Numbers of Cellula panethensis (Paneth cells). In the cross sections of the duodenum, fifty crypts of every five sections were chosen to analyze the mean numbers of Cellula panethensis per duodenal crypt at 40X magnification. The selected Cellula panethensis were pyramidal in shape with a round nucleus and presented acidophilic secretory granules in the apical cytoplasm.

Thicknesses of duodenal glands (Brunner’s glands) layers in submucosa. Fifty sections in the serial cross-sectional duodenum were used to measure the mean thickness of duodenal glands layer in the submucosa at 20X magnification. In each cross section of the duodenum, pictures were captured at the 3, 6, 9, and 12 o'clock positions. Every image was measured 5 times in the thickness of duodenal glands layer from muscularis mucosae to muscular layer by using the ImageJ software tool (National Institute of Mental Health, Bethesda, Maryland, USA).

Statistical analysis. Data are expressed as the mean ± standard deviation (SD). The body weights of the rats were compared by using the Mann-Whitney U test. Moreover, the villus height, crypt depth, number of PAS+ goblet cells and Cellula panethensis, and duodenal glands layer thickness were analyzed by using independent t-test (SPSS 18.0 soft- ware). The significance level was set at p value < 0.05.

RESULTS

Administration of STZ to induce diabetes caused abnormal increases in blood glucose (≥ 300 mg/dL) and urine glucose (≥ 500 mg/dL) levels. Diabetic rats had significantly lower mean body weights (239.50 ± 13.86 g) than the controls (405 ± 38.50 g).

Histological findings. The normal duodenum was made up of four layers: mucosa, submucosa, muscular layer, and serosa. The mucosa comprised the epithelium, lamina propria, and muscularis mucosae. The duodenal mucosa had two main portions: a villus and a crypt. The duodenal villi were fingerlike or leaflike structures, which were evaginations of the epithelium and lamina propria protruding into the lumen. At the junction between two adjacent villi, the intestinal gland or crypt of Lieberkühn was an invagination of epithelium with lamina propria, deeply extending into muscularis mucosae (Fig. 1A). In early DM, there were deformed villi with disrupted surface epithelium and mildly distorted shapes of crypts (Fig. 1B) together with significant increases in villus heights (Fig. 1C) and crypt depths (Fig. 1D) compared to the controls.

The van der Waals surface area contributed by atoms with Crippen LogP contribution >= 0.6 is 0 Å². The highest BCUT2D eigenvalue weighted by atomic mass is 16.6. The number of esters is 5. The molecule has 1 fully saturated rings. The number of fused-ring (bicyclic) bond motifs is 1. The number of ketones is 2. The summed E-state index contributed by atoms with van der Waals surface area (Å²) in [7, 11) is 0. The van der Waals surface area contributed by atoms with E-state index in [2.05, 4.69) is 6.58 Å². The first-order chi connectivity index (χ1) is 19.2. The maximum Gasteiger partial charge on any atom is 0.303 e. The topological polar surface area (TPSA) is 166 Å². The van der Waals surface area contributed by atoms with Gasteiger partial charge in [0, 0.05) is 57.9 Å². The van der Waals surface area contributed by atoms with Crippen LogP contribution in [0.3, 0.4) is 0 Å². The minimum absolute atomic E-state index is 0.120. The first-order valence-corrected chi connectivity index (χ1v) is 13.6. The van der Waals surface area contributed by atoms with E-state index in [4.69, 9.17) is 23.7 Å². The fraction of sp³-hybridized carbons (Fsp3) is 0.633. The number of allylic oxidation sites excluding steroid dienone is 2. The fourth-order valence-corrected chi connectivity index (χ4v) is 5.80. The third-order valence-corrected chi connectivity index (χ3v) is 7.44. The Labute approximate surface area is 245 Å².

The duodenal epithelium consisted of enterocytes and goblet cells. The enterocytes, a major cell type of duodenal epithelium, were simple columnar cells lining throughout the villi and crypts. The cell contained a single round to oval basal nucleus and apical cytoplasmic protrusion, called the brush border. The goblet cells were interspersed among enterocytes in the duodenal villi and crypts. Their morphology resembled a wineglass in shape with clear mucus secretory granules at the apical cytoplasm and contained a round to oval nucleus at the bottom of the cell (Fig. 2A). In the diabetic group, the epithelial cells detached from their underlying basement membrane and represented densely packed cells with unclear cell boundaries. Moreover, partial loss of the brush border on the apical cytoplasm in diabetic enterocytes was found (Figs. 2B, 2D). Lymphoid cell accumulation in the lamina propria can be seen in DM (Fig. 2B). In addition, the PAS+ goblet cells of both groups showed purple-stained mucin in their apically distended portion (Figs. 2C, 2D). Significantly decreased numbers of PAS+ goblet cells were observed in the DM (Fig. 2E).

Moreover, the pyramidal cellula panethensis in the lowest part of the crypts had densely packed eosinophilic secretory granules in their apical cytoplasm (Fig. 3A). Diabetic cellula panethensis were filled with pale-stained eosinophilic secretory granules compared to densely packed eosinophilic secretory granules in the control (Fig. 3B). Additionally, there were significantly increased Paneth cell numbers in DM (Fig. 3C).

There were duodenal glands in the submucosa between the muscularis mucosae and muscular layer. These glands were tubuloalveolar type and consisted of simple columnar to simple cuboidal cells with basally positioned round or oval nuclei (Fig. 4A). Duodenal glands were larger in size and surrounded by abundant collagen fibers in the submucosa of the diabetic duodenum (Fig. 4B). These alterations caused a significant increase in submucosal or duodenal glands layer thickness (Fig. 4C).

Fig. 1 Micrographs with H&E staining showed four layers of duodenal wall in cross sections of the control (1A) and diabetic (1B) rats: M= mucosa; S= submucosa; ML= muscular layer; SE= serosa; L= lumen; V= villus; C= crypt; Epi= epithelium; LP= lamina propria; yellow stars= disrupted surface epithelium. 4X magnification. Graphs presented comparisons between control and DM rats in terms of the duodenal villus heights (1C) and crypt depths (1D), *p < 0.05, compared with the control.